Jan: What about a theme like the past albums, or is that something you’ll find out after the fact?

Ryan: No, this one actually has a well thought out direction.

Jan: When speaking to Kevin Drew about …And The Ever Expanding Universe and creating a record with a broader scope, larger than just an album for Torontonians did you feel your perspectives changed as you were writing?

Ryan: You know what, I don’t think we ever tried to make a record for Toronto. We weren’t trying to make a record for anybody at all. I’ve always really enjoyed working, playing, and listening to what we’ve accomplished. In a lot of ways I feel we make our records for ourselves. Literally, as we want something to listen to from us. We love other bands, getting a new record is fantastic, but one of my favourite things to do is to make a record for us, by us. I get excited to listen to our own stuff. I think all bands have that, at least they should. If you don’t like listening to your records then why is anyone else going to?

Jan: On that note has there been anything you’ve been listening to lately or supporting?

Ryan: I’ve been going way back, I’ve been trying to listen to stuff that I missed on my way here. I grew up on classical music and jazz, so I don’t know much about the last sixty years of  music – I’m way more familiar with what happened before that. So I’ve been playing catch-up. The other day I went through the Boards of Canada catalogue, the Grizzly Bear discography, I’ve always been a massive Radiohead fan. The new Phoenix record is great.

Jan: Are you still attached to vinyl, CDs or do you get most of your music digitally now?

Ryan: I love CDs and I love vinyl. I miss cassette a lot because it was such a finicky medium but it was awesome.

Jan: So if you could bring one thing back, you’d bring back cassette?The Most Serene Republic

Ryan: Yeah, because I thought they sounded awesome. Tape sounds amazing, though vinyl has its charm and sounds great most of the time. But if there was something I would want to crank it would be cassette. Digital sucks because you just don’t have the fidelity, whenever you’re hearing ambient stuff you’re never hearing what actually is there. The way I get music now more than anything is when I go anywhere I ask people to tell me what their favourite records are, I ask bands that I’m on tour with what are the records that made their life and then I work off that list.

Jan: Is there a place where you particularly enjoy the music scene?

Ryan: I don’t really follow geography and music like that. I know that Canada has had a massive boom in the past while. I think that might be slowing down right now.

Jan: Why do you think the Canadian music industry is slowing down now?

Ryan: Because if you’re a young kid and you just moved to the city for the first time and you have Indian food and you’re blown away and suddenly want to have Indian food all the time – but you can’t, you have to discover sushi. You have to try new things. The States were kicking ass for so long, then the United Kingdom came along, the States brought it back and Canada had their time. Now there’s a bit of a Scandinavian influence coming along.

Jan: So what are you doing when you’re not involved with music or on tour, do you spend much time with friends or family?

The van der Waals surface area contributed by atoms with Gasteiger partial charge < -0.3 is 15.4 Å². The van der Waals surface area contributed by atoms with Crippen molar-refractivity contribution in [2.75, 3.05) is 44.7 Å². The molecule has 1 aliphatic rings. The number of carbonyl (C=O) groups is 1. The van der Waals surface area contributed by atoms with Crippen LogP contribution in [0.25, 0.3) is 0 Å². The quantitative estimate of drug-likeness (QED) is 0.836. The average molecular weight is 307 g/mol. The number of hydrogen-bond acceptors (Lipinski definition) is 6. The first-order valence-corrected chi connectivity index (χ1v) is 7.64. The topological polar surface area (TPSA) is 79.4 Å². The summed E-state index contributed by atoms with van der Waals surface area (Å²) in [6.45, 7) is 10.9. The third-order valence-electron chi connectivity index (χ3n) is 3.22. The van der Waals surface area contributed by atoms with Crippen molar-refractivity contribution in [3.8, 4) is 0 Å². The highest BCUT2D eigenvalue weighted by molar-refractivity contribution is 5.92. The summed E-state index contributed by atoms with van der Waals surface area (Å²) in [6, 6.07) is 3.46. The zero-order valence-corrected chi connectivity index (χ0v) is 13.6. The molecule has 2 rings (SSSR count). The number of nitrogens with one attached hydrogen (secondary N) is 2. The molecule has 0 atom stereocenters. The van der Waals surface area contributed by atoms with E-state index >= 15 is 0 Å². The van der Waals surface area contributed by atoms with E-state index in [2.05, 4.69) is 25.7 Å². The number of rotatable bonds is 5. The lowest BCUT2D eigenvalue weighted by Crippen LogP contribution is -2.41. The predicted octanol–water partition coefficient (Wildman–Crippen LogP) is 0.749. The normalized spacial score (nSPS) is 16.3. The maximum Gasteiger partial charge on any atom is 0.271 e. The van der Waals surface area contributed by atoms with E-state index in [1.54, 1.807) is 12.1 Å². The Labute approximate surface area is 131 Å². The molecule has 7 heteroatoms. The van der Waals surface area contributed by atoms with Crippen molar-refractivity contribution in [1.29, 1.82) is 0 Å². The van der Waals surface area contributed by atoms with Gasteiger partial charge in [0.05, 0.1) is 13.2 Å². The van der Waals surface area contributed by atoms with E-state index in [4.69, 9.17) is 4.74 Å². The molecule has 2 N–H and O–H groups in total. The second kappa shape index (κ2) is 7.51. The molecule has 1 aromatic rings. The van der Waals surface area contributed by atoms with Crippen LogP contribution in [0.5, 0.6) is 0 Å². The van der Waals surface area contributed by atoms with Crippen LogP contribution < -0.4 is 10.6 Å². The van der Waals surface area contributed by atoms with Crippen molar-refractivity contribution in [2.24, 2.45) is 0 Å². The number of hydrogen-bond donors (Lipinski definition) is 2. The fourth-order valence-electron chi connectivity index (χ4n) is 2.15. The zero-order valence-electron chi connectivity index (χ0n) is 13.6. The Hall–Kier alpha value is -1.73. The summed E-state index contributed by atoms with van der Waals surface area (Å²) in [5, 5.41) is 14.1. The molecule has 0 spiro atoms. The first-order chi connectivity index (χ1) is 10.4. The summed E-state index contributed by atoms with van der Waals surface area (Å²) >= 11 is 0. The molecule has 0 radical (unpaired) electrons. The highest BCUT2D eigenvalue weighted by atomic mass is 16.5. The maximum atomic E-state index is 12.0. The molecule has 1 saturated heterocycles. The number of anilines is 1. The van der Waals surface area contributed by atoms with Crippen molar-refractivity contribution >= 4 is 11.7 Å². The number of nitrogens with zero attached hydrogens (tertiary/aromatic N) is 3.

Ryan: There’s a small handful of people outside of the band that I would consider family but realistically the band are my friends. I would be pretty distraught without them. Sean [Woolven] is a big video game player, Adrian [Jewett] has recently been trying to conquer all the Mario’s. I haven’t had much of chance, but most of them really enjoy gaming. For me personally, I don’t have any leisure time. It’s not a matter of not having it as much as it is not knowing what to do with it, so I choose not to have it – I just keep working.

Jan: Do you ever feel worn out?

Ryan: I always feel spent. Leisure time makes you think about things that you would rather not think about.

Jan: How has your interaction with fans been, any marriage proposals yet?

Ryan: [Laughs] No. Well, yeah I guess actually. It happened to me once, but you don’t take it seriously. Last night a really awesome guy came up and said that our record helped him avert some really painful times in his life. That was really nice, it was one of those reaffirming moments. Whether they mean it or not, if they come up and tell you your record stopped them from hurting themselves or at least diverted their attention for long enough – it’s nice to hear and it’s enough to make you want to keep going. We try to keep a checklist of that stuff to remind you. There’s a lovely family in New York City that comes to our shows, and they have a daughter now that’s growing up on our music and knows the words. Having a positive impact on the lives of others is amazing. So whenever you make the mistake of not being a positive influence it hurts that much more.

Jan: Is there a band that you would like to tour or work with?

Ryan: Yeah, I would love to tour or work with Radiohead or the Flaming Lips. We’ve been so lucky, Broken Social Scene would have been one of those bands but we already did. Stars and the Strokes were a dream come true. There’s a ton of people I would love to work with, at this point I wouldn’t turn down much of anything.

Jan: Who has the best dance moves in The Most Serene Republic?

Ryan: Adrian, of course. When we first started I remember people telling him to calm down. I’m glad he didn’t. I used to be able to stand up but then I got carpal tunnel in my right wrist so I have to sit down now. I’m still a young guy, but it’s been five years. You start to feel old – everyone older than me thinks I’m being ridiculous. [Laughs]


— , January 13, 2010    Comments Off on The Most Serene Republic